Thursday, June 6, 2013

It Takes a Village - Chapter 6

This is a 12-part story, originally posted at iRez. It's part of the Avatar Blogger Month event and featured at the Avatar Blogger Crossfit exhibit at LEA11.

6. The Gypsy Camp

“Kelly!” yelled Isabella alarmed when the child took off running into the woods. Her daughter was in the habit of going from total calmness to full blown hyperactivity in a fraction of a second. “Kelly, come back here, now!”

But Kelly was not an obedient child and Isabella struggled to follow her daughter. By the time she came to a fork in the path, the child was gone.

“Kelly! Kelly!” She was nowhere to be seen.
Isabella took the right path for the only reason that she could hear voices coming from that side and she thought Kelly might have been drawn to those voices. The dense forested area, even in daylight, seemed a bit daunting, a feeling only heightened by the fact that many crows perched on the trees, observing her silently. They were not intimidated by the presence of a stranger, quite the opposite; they seemed to intentionally want to intimidate her.

“Kelly!” she screamed even louder to no avail.

Suddenly she reached a small bridge. The voices were closer, but not as loud. Her screaming had alerted a few people. She crossed the bridge and walked towards the gypsy camp. By then she was sobbing.

“What is it, dear lady? What happened?”

The gypsies drew closer, moving her to sit down by the fire.

 “My daughter… I can’t find her. I crossed the woods… but I can’t find her… She is so small. I have to…”

“Calm down, dear lady, calm down. We will find her,” said an elderly woman, placing an arm around Isabella’s shoulder. “Here, have some tea.”

Isabella took a sip and a deep breath to compose herself, and looked around. A large number of gypsies watched her. They must think she was deranged, but she had lost her kid. She knew this would eventually happen. Kelly was far too rebellious to do as she was told. Isabella always imagined her child being kidnapped or getting killed, and the violent death of her husband only magnified this certainty.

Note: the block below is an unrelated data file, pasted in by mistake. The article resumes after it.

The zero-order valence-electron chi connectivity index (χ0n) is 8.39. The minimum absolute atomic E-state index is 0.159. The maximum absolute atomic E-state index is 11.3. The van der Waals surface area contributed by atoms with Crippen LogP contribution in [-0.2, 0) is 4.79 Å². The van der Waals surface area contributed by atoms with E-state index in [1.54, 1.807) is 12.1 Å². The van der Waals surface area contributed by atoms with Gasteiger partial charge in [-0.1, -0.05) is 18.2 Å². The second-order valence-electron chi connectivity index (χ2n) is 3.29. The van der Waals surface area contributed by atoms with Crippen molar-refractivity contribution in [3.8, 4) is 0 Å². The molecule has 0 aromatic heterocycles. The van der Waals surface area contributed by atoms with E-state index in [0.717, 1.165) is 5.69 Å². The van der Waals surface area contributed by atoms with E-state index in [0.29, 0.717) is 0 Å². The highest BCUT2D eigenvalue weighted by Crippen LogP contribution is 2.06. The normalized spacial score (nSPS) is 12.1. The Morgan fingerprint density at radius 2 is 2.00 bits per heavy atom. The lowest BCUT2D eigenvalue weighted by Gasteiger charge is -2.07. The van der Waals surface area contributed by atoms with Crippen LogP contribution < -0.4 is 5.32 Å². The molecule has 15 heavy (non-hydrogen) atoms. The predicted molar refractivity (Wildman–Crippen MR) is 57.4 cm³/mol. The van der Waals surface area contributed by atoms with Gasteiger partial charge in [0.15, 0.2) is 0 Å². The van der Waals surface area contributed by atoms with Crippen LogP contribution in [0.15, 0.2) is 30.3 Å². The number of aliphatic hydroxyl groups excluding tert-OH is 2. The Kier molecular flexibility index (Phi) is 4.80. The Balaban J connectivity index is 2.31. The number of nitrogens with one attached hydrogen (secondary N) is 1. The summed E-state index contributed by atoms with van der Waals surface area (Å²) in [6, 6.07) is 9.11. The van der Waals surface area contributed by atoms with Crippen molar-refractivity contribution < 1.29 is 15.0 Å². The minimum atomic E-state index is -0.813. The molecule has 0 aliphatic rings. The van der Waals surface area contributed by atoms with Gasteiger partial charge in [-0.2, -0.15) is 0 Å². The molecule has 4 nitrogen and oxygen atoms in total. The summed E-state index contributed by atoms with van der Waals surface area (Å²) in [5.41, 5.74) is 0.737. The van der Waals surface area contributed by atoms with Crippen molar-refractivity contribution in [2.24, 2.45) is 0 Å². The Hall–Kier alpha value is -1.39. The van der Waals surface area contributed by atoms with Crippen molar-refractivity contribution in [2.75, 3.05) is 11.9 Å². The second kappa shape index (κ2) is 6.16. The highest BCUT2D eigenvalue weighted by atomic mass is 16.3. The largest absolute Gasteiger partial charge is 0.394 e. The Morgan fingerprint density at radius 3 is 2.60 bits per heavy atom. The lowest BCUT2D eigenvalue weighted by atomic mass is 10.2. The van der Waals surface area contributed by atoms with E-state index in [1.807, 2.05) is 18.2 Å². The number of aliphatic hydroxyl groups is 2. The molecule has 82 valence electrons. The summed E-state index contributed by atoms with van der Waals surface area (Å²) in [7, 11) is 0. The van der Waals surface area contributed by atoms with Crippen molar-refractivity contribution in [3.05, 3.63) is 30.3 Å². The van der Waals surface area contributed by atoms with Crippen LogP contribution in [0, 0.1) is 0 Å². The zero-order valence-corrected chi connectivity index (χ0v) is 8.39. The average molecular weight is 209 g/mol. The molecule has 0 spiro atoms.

“Calmer now?” asked the elderly gypsy. “What’s your name, dear lady?”

“Isabella…” she whispered.

“My name is Mirela. You are safe here.”

Isabella nodded and tried to stand up.
“No, no. Stay, just for a bit. You need to rest,” Mirela said. “The men will look for your daughter. Kelly, isn’t it?”

Isabella nodded again, defeated.

“Good. Check the mill first, quickly,” ordered the elderly gypsy woman.
The men seemed to understand the urgency of that order, something that totally escaped Isabella. They took off, running into the woods.

“We’ll rest here for a bit and then we’ll go to the village and try to see if the little one is there.”

Suddenly Isabella recalled the reason why she was at this village. She checked her watch, something the gypsy matriarch found bizarre. Perhaps this woman was just putting on a show and there was no child. The elderly gypsy woman adjusted the brown shawl around her shoulders and reached for Isabella’s hand.

“Let me see your hand, dear lady.”

“Oh, no, I... I am sorry. I don’t mean to be disrespectful, but I don’t believe in those things…”

The gypsy woman took Isabella’s hand and turned the palm up; she followed the light ridges with her index finger. She frowned a few times and shook her head.
“You’re a very dangerous woman.”

Isabella was surprised by this abrupt statement, even slightly offended.
“Dangerous? I am not dangerous. I am just a mother looking for her child. As a matter of fact, I am wasting time here. I thank you for your help, but I must be on my way,” she said, standing up. The friendly crowd became a bit less compassionate-looking, she noticed.

The old gypsy woman stood up slowly. She looked at the floor and frowned. She shook her head again. “Dear lady, if you are lying and there is no child…”

“There is! I told you. She ran off into the woods,” interrupted Isabella with a mixture of irritation and spite.

A stifling silence settled in.

After a few long minutes, she could hear the men calling for Kelly. They were coming back.
“Nothing,” one of the gypsy men said as they arrived, brushing dry leaves and a few kernels of wheat off their coats.

“The mill?”

“Nothing. We went to the fields too. No one has seen her.”

“The river?”

The man shook his head. “Nope. The village is filled with strangers though. Some of them looked at us sideways and mumbled some comments.”

 “Strangers?” asked Mirela.

Isabella shifted her body weight from one foot to the other. “It’s the train. It got delayed. We are all stuck here till the next train arrives” – and she took a step towards the wooden gate. “Thank you for your help, but I must go now.”

 “Very well, if you must. We hope you find your child,” said the Mirela cautiously, looking at Isabella as she turned and ran away through the gate towards the Manor. “Son, keep an eye on her.”

The young gypsy man, who had led the search party for Kelly, nodded in agreement and took off to follow Isabella.

Chapter 7: The Indian Pavilion

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